World Bulletin / News Desk
A report in RT today has claimed that the latest Department of Homeless Services (DHS) figures shows that more than 23,000 of the 57,448 people sleeping in New York City shelters are children, with nearly 12,000 families in the shelter system. Organizations that help aid homeless people are concerned that as winter sets in, the numbers will return to the record high of seen in December 2014, when the homeless population numbered 59,068.
Another important factor is that the homeless are now staying in shelters longer and returning to them within a year. According to the DHS, adults are staying an average of 11 months, up 24 days on last years’ data. Families with children are staying 14 months (up three days) and couples are staying an average of nearly 18 months (up 19 days).
What is making the problem worse is that city rents have continued to escalate. Between 2002 and 2011, 39 percent (385,300) affordable apartments were lost. A number of myths persist about homelessness – that people are substance abusers or suffer from mental illness – but the major reason is more fundamental.
“More than two-thirds of the people in our shelters are families with vulnerable children, and the most common cause of their homelessness isn’t drug dependency or mental illness. It’s eviction,” says Mary Brosnahan, president and chief executive of the Coalition for the Homeless, in a recent New York Times op-ed.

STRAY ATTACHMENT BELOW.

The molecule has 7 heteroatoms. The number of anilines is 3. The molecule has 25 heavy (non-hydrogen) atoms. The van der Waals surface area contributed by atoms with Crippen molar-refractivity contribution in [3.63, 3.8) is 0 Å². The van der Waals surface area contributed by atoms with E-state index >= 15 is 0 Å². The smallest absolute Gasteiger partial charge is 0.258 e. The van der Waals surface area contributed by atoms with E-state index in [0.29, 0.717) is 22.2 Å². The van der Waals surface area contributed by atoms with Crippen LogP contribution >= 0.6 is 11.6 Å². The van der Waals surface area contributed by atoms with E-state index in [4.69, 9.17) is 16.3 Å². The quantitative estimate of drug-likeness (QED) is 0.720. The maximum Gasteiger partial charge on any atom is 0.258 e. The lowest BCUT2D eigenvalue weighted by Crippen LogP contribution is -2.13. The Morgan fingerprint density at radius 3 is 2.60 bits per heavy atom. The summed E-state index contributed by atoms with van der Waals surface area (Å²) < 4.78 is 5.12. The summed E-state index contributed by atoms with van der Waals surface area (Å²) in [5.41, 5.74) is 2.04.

“If we can slow the pace of evictions, we will make a major dent in the homelessness crisis.”
In September, Mayor Bill de Blasio, inherting a homeless population of 53,000, announced an additional $12.3 million in funding, representing a tenfold increase over 2014, for a program that helps provide tenants attorneys who represent tenants in eviction cases. It costs about $2,500 to provide a tenant with an attorney in an eviction proceeding, while the city spends on average of more than $45,000 to shelter a homeless family. If a tenant is represented by an attorney, there is far less chance of eviction and landlords usually drop the case.
There is also a bill pending in the City Council that would create the right to counsel for all low-income tenants in housing court. If passed, it would make New York City the first in the nation to guarantee representation for tenants. Sponsors feel this would lead to decrease in the number of families forced into homelessness.